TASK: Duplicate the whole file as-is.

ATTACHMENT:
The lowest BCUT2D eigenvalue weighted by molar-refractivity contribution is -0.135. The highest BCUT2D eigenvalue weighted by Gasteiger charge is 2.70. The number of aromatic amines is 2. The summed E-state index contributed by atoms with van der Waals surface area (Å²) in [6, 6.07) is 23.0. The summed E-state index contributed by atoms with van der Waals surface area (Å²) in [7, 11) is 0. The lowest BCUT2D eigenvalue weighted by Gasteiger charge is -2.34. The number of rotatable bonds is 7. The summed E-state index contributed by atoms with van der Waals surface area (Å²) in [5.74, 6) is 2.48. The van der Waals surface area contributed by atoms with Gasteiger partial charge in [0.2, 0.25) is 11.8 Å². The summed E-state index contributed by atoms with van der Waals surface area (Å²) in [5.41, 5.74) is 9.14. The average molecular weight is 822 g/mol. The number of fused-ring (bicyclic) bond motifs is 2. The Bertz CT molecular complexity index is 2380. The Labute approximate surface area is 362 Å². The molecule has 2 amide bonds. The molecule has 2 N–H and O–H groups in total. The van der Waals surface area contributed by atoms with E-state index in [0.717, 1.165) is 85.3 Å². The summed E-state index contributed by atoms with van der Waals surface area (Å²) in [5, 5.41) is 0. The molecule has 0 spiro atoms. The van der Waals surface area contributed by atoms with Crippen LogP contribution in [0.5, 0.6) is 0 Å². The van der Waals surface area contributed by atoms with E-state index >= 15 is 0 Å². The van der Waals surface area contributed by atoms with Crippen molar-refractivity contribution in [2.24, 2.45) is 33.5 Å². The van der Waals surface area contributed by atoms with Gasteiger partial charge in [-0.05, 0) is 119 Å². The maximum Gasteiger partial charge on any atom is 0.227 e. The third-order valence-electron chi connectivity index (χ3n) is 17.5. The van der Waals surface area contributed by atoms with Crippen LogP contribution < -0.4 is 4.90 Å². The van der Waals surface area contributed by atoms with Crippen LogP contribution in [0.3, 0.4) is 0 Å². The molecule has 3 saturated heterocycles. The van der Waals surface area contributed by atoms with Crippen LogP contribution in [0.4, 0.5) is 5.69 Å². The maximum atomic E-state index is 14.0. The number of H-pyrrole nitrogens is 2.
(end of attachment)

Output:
The lowest BCUT2D eigenvalue weighted by molar-refractivity contribution is -0.135. The highest BCUT2D eigenvalue weighted by Gasteiger charge is 2.70. The number of aromatic amines is 2. The summed E-state index contributed by atoms with van der Waals surface area (Å²) in [6, 6.07) is 23.0. The summed E-state index contributed by atoms with van der Waals surface area (Å²) in [7, 11) is 0. The lowest BCUT2D eigenvalue weighted by Gasteiger charge is -2.34. The number of rotatable bonds is 7. The summed E-state index contributed by atoms with van der Waals surface area (Å²) in [5.74, 6) is 2.48. The van der Waals surface area contributed by atoms with Gasteiger partial charge in [0.2, 0.25) is 11.8 Å². The summed E-state index contributed by atoms with van der Waals surface area (Å²) in [5.41, 5.74) is 9.14. The average molecular weight is 822 g/mol. The number of fused-ring (bicyclic) bond motifs is 2. The Bertz CT molecular complexity index is 2380. The Labute approximate surface area is 362 Å². The molecule has 2 amide bonds. The molecule has 2 N–H and O–H groups in total. The van der Waals surface area contributed by atoms with E-state index in [0.717, 1.165) is 85.3 Å². The summed E-state index contributed by atoms with van der Waals surface area (Å²) in [5, 5.41) is 0. The molecule has 0 spiro atoms. The van der Waals surface area contributed by atoms with Crippen LogP contribution in [0.5, 0.6) is 0 Å². The van der Waals surface area contributed by atoms with E-state index >= 15 is 0 Å². The van der Waals surface area contributed by atoms with Crippen molar-refractivity contribution in [2.24, 2.45) is 33.5 Å². The van der Waals surface area contributed by atoms with Gasteiger partial charge in [-0.05, 0) is 119 Å². The maximum Gasteiger partial charge on any atom is 0.227 e. The third-order valence-electron chi connectivity index (χ3n) is 17.5. The van der Waals surface area contributed by atoms with Crippen LogP contribution < -0.4 is 4.90 Å². The van der Waals surface area contributed by atoms with Crippen LogP contribution in [0.3, 0.4) is 0 Å². The molecule has 3 saturated heterocycles. The van der Waals surface area contributed by atoms with Crippen LogP contribution in [0.4, 0.5) is 5.69 Å². The maximum atomic E-state index is 14.0. The number of H-pyrrole nitrogens is 2.